What prompted me to embark on this whole train of thought was a recent re-reading of an article that I had filed away from the New Yorker magazine, the double issue of July 11th and 18th, 2005. The article provides background information on the recent purchase, at a price breaking all records, of a masterpiece of sacred art from the High Middle Ages by New York's Metropolitan Museum of Art. The essay was researched and written by Calvin Tomkins. I thought that it might be of interest to you.
The Missing Madonna by Calvin Tomkins
The Metropolitan Museum of Art's recent purchase of an early Renaissance 'Madonna and Child" by Duccio di Bouninsegna, for a price said to have been between forty-five and fifty million dollars, has been greeted by most New Yorkers with unruffled calm. Although the acquisition was covered extensively last November, with emphasis on the price and the extreme rarity of works by this Sienese master, the little picture (it measurers eleven inches high by just over eight inches wide, and is painted in tempera and gold on a wooden panel) has not attracted the multitudes that would make it difficult to see....
To be sure, thirteenth and fourteenth centurv Italian paintings lack the popular clout of works by Leonardo or van Gogh, but you'd think more people would be curious about something that cost more than double what the Met had spent on any previous acquisition.
Small as it is, the painting has a powerful presence. It captures the eye from a distance, and commands, up close, something like complete attention. Holding the Christ child in her left arm, the Virgin looks beyond him with melanclioly tenderness, while the child reaches out a tiny hand to brush aside her veil. Centuries of Byzantine rigidity and impersonal, hieratic forms are also brushed aside in this intimate gesture. We are at the beeinning of what we think of as Western art, elements of the Byzantine style linger-in the gold background, the Virgin's boneless and elongated fingers, and the child's unchildlike features-but the colors of their clothing are so miraculously preserved, and the sense of human interaction is so convincing, that the two fgures seem to exist in a real space, and in real time. Candle burn marks on the frame, which is original, testify to the picture's use as a private devotional image. It is dated circa 1300.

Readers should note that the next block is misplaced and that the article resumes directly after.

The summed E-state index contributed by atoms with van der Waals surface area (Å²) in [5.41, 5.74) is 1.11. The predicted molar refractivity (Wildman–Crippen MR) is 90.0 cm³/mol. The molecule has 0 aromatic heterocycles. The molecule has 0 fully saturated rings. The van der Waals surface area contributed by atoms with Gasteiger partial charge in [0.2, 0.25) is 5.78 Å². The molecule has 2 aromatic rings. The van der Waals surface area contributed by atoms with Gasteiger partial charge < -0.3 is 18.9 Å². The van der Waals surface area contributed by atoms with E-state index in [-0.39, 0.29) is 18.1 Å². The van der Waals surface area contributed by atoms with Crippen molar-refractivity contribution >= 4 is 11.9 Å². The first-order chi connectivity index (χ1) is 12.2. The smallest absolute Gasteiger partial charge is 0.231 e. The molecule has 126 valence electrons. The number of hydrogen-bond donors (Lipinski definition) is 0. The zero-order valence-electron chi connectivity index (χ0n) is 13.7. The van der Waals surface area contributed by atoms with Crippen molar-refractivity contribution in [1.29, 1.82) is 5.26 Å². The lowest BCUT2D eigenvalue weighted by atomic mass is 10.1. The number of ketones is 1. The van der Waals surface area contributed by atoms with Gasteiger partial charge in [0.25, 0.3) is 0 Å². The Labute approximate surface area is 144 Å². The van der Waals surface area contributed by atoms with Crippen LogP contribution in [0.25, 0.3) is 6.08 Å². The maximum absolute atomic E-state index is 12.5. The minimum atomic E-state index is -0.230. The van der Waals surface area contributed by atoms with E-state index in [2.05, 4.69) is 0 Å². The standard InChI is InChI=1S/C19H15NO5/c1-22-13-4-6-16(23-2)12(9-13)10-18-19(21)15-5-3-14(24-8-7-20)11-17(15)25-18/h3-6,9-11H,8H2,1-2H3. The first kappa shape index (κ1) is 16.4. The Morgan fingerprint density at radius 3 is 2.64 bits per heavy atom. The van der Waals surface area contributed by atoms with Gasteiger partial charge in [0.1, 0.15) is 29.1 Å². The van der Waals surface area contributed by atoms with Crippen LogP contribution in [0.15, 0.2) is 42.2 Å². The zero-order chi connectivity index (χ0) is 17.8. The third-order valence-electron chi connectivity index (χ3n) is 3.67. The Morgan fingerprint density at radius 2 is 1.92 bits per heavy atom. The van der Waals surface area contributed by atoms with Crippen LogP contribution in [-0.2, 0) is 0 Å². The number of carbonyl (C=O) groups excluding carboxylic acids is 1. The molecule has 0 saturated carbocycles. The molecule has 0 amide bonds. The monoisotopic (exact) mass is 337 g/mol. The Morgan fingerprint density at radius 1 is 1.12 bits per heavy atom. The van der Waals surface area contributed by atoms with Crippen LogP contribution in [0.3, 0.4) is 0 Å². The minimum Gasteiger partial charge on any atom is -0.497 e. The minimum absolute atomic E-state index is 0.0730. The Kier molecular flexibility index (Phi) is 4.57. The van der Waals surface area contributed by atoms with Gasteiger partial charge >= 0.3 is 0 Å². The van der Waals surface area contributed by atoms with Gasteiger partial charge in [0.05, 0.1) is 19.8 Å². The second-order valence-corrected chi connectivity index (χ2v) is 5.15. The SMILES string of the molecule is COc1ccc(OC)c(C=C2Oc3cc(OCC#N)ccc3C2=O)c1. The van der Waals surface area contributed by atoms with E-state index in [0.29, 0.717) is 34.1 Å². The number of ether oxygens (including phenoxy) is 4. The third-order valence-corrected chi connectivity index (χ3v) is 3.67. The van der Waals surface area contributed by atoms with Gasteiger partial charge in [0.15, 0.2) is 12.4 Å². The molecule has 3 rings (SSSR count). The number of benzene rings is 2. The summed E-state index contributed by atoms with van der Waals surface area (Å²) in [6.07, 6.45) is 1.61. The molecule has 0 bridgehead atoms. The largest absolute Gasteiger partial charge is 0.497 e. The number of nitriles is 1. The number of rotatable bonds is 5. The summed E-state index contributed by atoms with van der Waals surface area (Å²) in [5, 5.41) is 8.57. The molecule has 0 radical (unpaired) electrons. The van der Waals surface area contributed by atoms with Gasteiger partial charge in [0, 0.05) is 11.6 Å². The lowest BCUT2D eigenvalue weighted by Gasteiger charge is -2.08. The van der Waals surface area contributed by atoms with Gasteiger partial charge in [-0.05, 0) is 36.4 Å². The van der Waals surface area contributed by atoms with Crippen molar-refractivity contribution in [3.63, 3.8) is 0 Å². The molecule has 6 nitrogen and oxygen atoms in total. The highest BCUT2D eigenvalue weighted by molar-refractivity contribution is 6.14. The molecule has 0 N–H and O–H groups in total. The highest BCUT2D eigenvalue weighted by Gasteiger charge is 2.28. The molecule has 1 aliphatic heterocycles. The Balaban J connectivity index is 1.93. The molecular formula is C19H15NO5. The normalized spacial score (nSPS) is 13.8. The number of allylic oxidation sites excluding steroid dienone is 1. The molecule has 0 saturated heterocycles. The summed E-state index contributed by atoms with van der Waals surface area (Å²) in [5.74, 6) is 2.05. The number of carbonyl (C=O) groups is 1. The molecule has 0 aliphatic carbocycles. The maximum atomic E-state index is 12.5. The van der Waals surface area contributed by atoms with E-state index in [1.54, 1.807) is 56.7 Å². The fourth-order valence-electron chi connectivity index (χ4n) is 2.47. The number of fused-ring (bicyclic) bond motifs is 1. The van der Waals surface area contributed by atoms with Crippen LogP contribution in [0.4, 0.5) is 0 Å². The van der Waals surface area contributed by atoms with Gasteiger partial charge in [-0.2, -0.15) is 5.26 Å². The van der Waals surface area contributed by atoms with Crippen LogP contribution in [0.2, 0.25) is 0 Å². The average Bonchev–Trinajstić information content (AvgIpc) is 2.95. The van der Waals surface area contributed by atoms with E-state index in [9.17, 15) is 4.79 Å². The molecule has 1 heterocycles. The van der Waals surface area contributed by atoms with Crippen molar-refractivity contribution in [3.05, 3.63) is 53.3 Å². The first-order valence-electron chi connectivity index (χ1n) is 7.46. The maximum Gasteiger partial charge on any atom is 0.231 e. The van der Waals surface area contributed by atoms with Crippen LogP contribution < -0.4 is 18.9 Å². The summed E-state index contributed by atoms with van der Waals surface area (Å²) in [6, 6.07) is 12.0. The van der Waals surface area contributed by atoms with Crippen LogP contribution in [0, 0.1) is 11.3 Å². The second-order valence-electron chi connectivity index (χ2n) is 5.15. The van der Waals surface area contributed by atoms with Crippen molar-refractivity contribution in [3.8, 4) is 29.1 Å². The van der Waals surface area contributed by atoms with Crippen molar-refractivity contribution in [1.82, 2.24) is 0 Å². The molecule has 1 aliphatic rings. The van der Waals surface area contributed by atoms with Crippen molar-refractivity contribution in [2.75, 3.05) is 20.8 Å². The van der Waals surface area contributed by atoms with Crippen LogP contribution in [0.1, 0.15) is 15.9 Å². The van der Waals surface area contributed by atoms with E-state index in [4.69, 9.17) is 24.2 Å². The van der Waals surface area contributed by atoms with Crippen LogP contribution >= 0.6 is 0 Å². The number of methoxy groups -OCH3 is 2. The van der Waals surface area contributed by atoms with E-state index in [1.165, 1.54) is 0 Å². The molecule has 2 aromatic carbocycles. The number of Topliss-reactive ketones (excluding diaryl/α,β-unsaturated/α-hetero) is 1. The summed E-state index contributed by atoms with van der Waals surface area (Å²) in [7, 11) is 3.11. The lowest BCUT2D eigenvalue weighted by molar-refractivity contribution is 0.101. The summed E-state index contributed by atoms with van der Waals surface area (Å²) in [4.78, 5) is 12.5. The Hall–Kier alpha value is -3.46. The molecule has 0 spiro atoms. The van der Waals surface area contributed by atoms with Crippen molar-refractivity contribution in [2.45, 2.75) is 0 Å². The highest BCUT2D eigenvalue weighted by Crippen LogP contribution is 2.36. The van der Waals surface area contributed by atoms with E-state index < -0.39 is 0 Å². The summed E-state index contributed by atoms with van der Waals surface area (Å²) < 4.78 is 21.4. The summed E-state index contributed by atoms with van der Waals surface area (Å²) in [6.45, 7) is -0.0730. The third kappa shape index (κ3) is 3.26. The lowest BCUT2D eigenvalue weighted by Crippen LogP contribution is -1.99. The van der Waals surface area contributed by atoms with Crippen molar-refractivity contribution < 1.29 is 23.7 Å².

Although the "Madonna and Child" was well known in art-historical circles as the only one of Duccio's dozen or so surviving paintings to remain in private hands, its whereabouts had been uncertain since the death, in 1949, of its last registered owner, the Belgian collector Adolphe Stoclet. In fact, the picture never left the Stoclet house in Brussels. Stoclet and his wife, who died within a week of each other, had willed the house and much of their collection, including the Duccio, to their son, Jacques, whose widow held on to it until her death. in 2001. Soon after that, her heirs (four daughters), who are very high on anonymity, agreed to lend it to an important exhibition in Siena of Duccio and his school. A color-plate reproduction of the picture--- the first one ever made--- was printed in the exhibition catalogue, but a few weeks before the opening, in 2003, the painting was withdrawn. This coincided with rumors of an impending sale, which turned out to be true.
Although everyone involved in the transaction is bound by omerta [the Sicilian Mafia's oath to maintain silence], it is known that both Sothebys and Christie's, the principal auction houses, engaged in lengthy and fiercely competitive negotiations with the heirs, and Christie's eventually won the prize.
The family was very keen that the painting "go to a public museum or institution, according to Nicholas Hall, international director of Christie's Old Master department. This was one reason that the family decided upon a private "treaty" sale, in which the auction house and the seller determine a price and then offer the work to selected potential buyers, rather than letting it take its chances at public auction; another reason was that a private sale is more private. "We got it by putting a significantly higher valuation on the painting than anyone else---by multiples--- based on its being the last Duccio in private hands and its being so impeccably preserved...."